Cover

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pp. 1-1

Title Page, Copyright

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pp. iii-iv

Contents

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pp. v-v

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Acknowledgments

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pp. vii-viii

Many years ago, as an undergraduate freshman in an American history class, I was assigned a term paper on a topic relating to the colonial era. The project necessitated a visit to the New York Historical Society, which led to a lifetime love affair with primary source documents and a deep and abiding interest in the lives and writings of America’s founders. The founders highlighted in this study, including George and ...

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Introduction: Health and Medicine in the Era of America’s Founders

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pp. 1-32

The literature about America’s early leaders continues to proliferate, but instead of placing the usual emphasis on the political roles of the nation’s founders or their personal relationships, this book will focus a lens on their experiences with health, illness, and medical treatment. The lives of America’s founding mothers and fathers demonstrate that today’s ...

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1. George and Martha Washington: Health, Illness, and the First Family

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pp. 33-78

In his many portraits, America’s first president and “Foundingest Father,”1 George Washington, is depicted as a tall, commanding figure, with an elegantly slim but strong, muscular physique. Indeed, at a little over six feet, Washington towered above most of his contemporaries, and by all accounts was a revered and imposing man who commanded ...

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2. Benjamin Franklin: A Founding Father of American Medicine

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pp. 79-118

Benjamin Franklin has become an iconic figure in American history as a highly versatile and visible revolutionary leader and statesman, skillful diplomat, sage writer, successful businessman, and innovative scientist, but few today realize that this multidimensional Renaissance man was also a pivotal player in the development of medicine in early America. ...

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3. Abigail and John Adams: Partners in Sickness and Health

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pp. 119-168

Abigail Smith Adams, born on November 11, 1744, in Weymouth, Massachusetts, was no stranger to illness, so it is not surprising that the subject of health and disease occupied such a prominent place in her life. Recurrent childhood illnesses, especially rheumatic fever, which would also later haunt her as an adult, kept Abigail from attending ...

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4. Thomas Jefferson: Advocate for Healthy Living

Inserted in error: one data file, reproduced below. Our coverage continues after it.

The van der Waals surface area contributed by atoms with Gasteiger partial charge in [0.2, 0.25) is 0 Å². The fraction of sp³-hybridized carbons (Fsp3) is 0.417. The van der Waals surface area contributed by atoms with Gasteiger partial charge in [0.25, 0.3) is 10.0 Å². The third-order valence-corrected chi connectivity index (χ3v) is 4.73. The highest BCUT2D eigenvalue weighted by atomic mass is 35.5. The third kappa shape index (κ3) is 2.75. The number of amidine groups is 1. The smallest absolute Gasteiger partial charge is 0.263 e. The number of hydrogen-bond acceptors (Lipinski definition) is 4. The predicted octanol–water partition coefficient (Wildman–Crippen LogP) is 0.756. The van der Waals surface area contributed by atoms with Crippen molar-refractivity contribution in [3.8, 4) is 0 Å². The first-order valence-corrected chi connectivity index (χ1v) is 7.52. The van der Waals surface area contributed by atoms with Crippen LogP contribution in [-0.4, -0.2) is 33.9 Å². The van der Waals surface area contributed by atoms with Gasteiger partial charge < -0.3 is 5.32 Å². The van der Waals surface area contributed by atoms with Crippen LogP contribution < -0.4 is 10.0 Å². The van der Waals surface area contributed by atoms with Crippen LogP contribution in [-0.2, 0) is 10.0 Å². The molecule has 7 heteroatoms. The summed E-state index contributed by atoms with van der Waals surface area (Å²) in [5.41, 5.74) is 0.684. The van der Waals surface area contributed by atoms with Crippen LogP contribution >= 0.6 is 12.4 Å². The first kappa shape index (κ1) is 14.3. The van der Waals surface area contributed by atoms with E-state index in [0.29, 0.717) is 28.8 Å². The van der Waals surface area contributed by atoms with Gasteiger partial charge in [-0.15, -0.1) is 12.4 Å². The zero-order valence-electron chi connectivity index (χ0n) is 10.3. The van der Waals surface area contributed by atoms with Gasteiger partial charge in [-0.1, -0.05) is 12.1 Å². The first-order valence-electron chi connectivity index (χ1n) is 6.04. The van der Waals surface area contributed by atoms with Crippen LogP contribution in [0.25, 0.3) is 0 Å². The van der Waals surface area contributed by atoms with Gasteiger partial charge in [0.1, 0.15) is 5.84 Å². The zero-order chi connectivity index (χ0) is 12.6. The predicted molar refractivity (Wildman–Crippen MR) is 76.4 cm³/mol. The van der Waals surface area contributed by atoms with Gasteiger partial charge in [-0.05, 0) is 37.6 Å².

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pp. 169-198

In 1766, 23-year-old Thomas Jefferson traveled from Virginia by horsedrawn carriage nearly three hundred miles to Philadelphia to be inoculated for smallpox. Jefferson was at the time a tall, fit, lanky young man in fine health, but he undertook the then-controversial treatment to prevent contracting an acute future case of the devastating disease. Inoculation was ...

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5. Thomas Jefferson: The Health of the Nation

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pp. 199-230

As president, Thomas Jefferson used his considerable influence to advance American medicine, most notably in his unwavering support of the Jenner method of smallpox vaccination and his insistence that the Lewis and Clark expedition gather information about Indian diseases and treatments as part of its mission. His republican philosophy had ...

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Epilogue: Evolutionary Medicine

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pp. 231-239

Not only were America’s founders political actors on the stage of the eighteenth-century world, but on multiple levels they contributed to advancements in American medicine, illustrating the complex links between politics and health. This was perhaps most visible in the manner in which intellectual leaders like Washington, Franklin, Adams, ...

Notes

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pp. 241-276

Bibliography

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pp. 277-287

Index

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pp. 289-305

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About the Author

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pp. 306-306

Jeanne E. Abrams is Professor at Penrose Library and the Center for Judaic Studies at the University of Denver. She received her Ph.D. in American history from the University of Colorado at Boulder with a specialization in archival management. She is the author of Jewish ...